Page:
Scott Jaschik

Scott Jaschik, Editor, is one of the three founders of Inside Higher Ed. With Doug Lederman, he leads the editorial operations of Inside Higher Ed, overseeing news content, opinion pieces, career advice, blogs and other features. Scott is a leading voice on higher education issues, quoted regularly in publications nationwide, and publishing articles on colleges in publications such as The New York Times, The Boston Globe, The Washington Post, Salon, and elsewhere. He has been a judge or screener for the National Magazine Awards, the Online Journalism Awards, the Folio Editorial Excellence Awards, and the Education Writers Association Awards. Scott served as a mentor in the community college fellowship program of the Hechinger Institute on Education and the Media, of Teachers College, Columbia University. He is a member of the board of the Education Writers Association. From 1999-2003, Scott was editor of The Chronicle of Higher Education. Scott grew up in Rochester, N.Y., and graduated from Cornell University in 1985. He lives in Washington.

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Most Recent Articles

June 24, 2013
Lorain County Community College is starting an associate of applied science program in business forensics investigations. Saint Peter's University, in New Jersey, is starting a master of public administration program.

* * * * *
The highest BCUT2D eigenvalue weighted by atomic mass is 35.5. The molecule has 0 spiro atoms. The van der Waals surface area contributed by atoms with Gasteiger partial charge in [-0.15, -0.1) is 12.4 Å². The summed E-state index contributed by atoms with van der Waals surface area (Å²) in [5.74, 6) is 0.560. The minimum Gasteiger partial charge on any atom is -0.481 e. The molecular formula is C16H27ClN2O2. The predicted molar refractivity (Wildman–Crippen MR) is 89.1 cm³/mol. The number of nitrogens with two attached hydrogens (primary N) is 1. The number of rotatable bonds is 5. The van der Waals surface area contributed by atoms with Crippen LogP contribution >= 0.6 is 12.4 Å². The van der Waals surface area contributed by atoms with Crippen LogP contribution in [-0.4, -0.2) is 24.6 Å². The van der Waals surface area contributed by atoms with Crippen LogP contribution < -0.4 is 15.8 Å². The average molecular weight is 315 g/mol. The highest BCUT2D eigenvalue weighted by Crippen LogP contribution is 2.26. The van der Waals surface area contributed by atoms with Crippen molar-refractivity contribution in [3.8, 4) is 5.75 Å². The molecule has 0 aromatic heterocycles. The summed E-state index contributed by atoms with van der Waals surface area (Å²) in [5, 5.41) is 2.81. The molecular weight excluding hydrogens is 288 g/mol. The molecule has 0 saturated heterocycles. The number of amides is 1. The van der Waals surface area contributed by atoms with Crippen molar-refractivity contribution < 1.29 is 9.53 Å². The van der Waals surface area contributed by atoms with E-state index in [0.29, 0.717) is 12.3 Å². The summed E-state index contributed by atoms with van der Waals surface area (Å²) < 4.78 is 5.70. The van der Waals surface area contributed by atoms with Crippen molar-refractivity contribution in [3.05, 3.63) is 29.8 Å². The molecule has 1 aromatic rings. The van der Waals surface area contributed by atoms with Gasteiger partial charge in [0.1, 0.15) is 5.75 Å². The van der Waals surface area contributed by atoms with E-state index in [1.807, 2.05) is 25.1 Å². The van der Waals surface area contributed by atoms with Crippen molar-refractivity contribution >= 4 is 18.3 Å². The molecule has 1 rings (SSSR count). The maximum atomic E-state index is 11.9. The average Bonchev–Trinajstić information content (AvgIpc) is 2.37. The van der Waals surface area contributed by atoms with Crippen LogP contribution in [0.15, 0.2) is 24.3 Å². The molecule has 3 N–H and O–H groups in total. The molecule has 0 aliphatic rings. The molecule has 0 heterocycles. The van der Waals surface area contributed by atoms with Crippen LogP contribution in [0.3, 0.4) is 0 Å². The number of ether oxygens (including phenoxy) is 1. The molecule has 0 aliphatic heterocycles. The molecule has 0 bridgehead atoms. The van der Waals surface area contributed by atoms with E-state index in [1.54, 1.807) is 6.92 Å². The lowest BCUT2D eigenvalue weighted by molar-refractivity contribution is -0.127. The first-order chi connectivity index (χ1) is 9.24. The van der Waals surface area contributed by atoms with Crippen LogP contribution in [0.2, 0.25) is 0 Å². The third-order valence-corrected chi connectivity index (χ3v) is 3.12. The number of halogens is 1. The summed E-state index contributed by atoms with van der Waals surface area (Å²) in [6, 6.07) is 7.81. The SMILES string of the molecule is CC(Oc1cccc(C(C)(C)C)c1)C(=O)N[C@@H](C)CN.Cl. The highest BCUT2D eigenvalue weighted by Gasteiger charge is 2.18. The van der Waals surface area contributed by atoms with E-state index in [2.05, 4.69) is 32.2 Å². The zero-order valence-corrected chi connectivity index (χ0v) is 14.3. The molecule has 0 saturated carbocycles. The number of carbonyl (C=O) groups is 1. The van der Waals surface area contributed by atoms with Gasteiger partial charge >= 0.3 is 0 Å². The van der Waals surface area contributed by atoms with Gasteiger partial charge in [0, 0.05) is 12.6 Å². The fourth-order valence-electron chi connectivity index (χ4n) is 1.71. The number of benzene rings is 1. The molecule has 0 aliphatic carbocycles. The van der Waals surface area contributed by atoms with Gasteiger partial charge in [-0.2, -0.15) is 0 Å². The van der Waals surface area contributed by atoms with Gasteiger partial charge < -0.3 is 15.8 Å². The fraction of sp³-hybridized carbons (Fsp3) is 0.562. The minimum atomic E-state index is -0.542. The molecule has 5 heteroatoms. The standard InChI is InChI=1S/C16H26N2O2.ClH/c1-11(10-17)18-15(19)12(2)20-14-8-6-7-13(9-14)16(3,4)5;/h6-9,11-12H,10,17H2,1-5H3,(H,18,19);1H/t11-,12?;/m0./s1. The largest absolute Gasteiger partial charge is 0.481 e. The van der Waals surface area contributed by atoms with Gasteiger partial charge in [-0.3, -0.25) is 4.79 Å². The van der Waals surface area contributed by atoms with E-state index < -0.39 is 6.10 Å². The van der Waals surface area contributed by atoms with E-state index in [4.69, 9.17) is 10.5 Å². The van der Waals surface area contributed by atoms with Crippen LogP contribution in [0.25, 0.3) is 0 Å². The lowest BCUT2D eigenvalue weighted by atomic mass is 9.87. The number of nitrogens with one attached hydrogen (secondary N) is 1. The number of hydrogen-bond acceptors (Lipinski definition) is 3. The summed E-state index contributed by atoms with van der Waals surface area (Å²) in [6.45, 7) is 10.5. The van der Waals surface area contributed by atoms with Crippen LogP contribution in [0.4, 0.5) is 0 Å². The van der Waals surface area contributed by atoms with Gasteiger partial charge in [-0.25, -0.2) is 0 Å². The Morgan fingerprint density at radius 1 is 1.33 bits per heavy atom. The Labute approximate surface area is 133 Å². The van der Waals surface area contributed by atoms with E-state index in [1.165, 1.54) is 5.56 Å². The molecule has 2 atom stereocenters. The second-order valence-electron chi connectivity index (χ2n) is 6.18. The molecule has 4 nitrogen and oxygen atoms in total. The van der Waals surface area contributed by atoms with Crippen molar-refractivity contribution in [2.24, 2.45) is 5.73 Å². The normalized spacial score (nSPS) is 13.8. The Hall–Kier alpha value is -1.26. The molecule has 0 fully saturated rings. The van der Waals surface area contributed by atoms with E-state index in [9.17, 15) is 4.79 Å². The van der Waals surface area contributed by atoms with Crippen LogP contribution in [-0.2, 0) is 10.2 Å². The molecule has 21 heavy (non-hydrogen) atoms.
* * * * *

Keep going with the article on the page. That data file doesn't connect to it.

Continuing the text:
June 24, 2013
In today’s Academic Minute, Donald Stewart of the State University of New York College of Environmental Science and Forestry explains why he went looking for a new species of fish in a library. Learn more about the Academic Minute here.  
June 24, 2013
FutureLearn, the British provider of massive open online courses, is planning to create "badges" that can be earned for each section of its MOOCs, Times Higher Education reported. This will make it easier for those who enroll to show that they have learned something even if they do not complete the course.
June 24, 2013
The latest leaks from Edward Snowden, provided to The South China Morning Post, focus on U.S. National Security Agency hacking of backbone computer networks at China's Tsinghua University. A Post article said that documents provided by Snowden showed the hacking to be "intensive." On one day, 63 computers and networks were hacked by the NSA.
June 24, 2013
Today is another day that the U.S. Supreme Court might rule on a landmark decision on affirmative action in college and university admissions. The affirmative action case is by far the case in this Supreme Court term that was argued the longest ago (back in October) without a ruling yet issued. A hashtag based on the name of the plaintiff #waitingforfisher has turned up on Twitter.
June 24, 2013
Florida Atlantic rehires instructor at center of controversial class exercise involving the name "Jesus." University reconsiders ban on exercise. Faculty Senate finds administrators "dismally failed" on academic freedom.
June 24, 2013
Professors at Hebrew University are objecting to a plan to add some single-sex courses (in which female instructors would not be permitted to teach male students) as part of a plan to attract ultra-Orthodox Jewish students, Haaretz reported.
June 24, 2013
The University of California at Berkeley is struggling to pay the bills on its newly renovated $321 million football stadium, The San Francisco Chronicle reported. A major part of the plan was to sell premium seats, at $40,000 to $250,000 each for use for 40 to 50 years. The university's plan for paying off the debt on the stadium assumed that, by this month, the university would have sold 2,902 of the seats.

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